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Onion and Garlic Poisoning

Onion and Garlic Poisoning

Lil Bit, a 2 year old Yorkie and Chihuahua mix, came to Chateau Veterinary Hospital because his dad noticed that he seemed listless. He no longer played or jumped on the furniture.   

Physical examination showed that Lil Bit’s gums were a bit pale so blood work was done. Lil Bit’s blood work revealed that he was anemic, having just a bit over half of the blood he should have and that his red blood cells were damaged in a way that caused them to be destroyed. This particular change, called Heinz body anemia, can be caused by eating onions, garlic, chives, or leeks or by swallowing something made of zinc, such as certain coins or bolts. Lil Bit’s urine was also very dark, almost a brown color. Dad loves onion and garlic and Lil Bit loves whatever dad eats. A few days earlier, Dad and Lil Bit had shared some mashed potatoes heavily seasoned with onion and garlic. This fit perfectly as damage occurs 1-7 days after exposure.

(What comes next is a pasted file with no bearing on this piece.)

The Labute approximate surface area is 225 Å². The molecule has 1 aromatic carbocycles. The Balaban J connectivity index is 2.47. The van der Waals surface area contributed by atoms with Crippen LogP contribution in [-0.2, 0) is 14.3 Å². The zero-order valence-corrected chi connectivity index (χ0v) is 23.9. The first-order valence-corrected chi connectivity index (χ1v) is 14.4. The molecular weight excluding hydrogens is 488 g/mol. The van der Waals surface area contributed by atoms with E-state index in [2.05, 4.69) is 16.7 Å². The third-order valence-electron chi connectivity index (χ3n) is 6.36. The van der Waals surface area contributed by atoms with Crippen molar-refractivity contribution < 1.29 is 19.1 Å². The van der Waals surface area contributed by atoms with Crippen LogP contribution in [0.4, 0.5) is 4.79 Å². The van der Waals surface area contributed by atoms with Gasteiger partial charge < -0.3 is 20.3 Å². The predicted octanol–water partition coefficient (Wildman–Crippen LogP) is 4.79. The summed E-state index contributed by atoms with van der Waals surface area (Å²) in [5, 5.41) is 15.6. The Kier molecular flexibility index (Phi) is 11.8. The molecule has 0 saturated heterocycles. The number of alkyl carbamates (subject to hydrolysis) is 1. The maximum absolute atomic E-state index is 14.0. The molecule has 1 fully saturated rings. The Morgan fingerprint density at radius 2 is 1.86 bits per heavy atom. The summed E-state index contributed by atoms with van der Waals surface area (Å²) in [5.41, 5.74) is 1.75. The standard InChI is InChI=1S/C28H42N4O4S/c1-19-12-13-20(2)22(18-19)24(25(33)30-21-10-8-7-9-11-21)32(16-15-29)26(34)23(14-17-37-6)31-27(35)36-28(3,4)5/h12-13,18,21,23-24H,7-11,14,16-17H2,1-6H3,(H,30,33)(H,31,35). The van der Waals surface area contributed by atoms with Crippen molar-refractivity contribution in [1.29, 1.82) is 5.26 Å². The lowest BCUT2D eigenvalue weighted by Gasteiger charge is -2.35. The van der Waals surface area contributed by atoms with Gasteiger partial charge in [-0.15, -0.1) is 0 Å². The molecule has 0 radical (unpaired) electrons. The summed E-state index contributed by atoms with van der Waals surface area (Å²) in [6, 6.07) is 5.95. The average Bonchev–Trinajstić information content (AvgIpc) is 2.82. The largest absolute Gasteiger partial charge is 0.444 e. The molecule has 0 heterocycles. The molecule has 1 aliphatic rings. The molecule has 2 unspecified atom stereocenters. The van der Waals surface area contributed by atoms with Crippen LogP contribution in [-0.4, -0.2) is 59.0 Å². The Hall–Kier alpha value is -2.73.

Lil Bit recovered in a few days with intravenous fluids to protect his kidneys and two blood transfusions. To Lil Bit’s chagrin, Dad only feeds him dog food now.      

Garlic, onion, chives and leeks all cause damage to dog and cat red blood cells, with garlic being the most toxic, then onions, then chives, then leeks. Because of the concentration, granules are worse than flakes and flakes are worse than the fresh produce. Although any amount damages red cells, either higher amounts or low grade continuous amounts can damage enough cells to cause severe anemia. 

In a small dog like Lil Bit, even ¼ teaspoon could be deadly. Chicken baby food with onions or dry onion soup mixes are also potentially toxic. 

Cats are more susceptible than dogs to onion and garlic poisoning. It is best to prevent any access for your pets. Call us if you have any questions.

Chateau Veterinary Hospital
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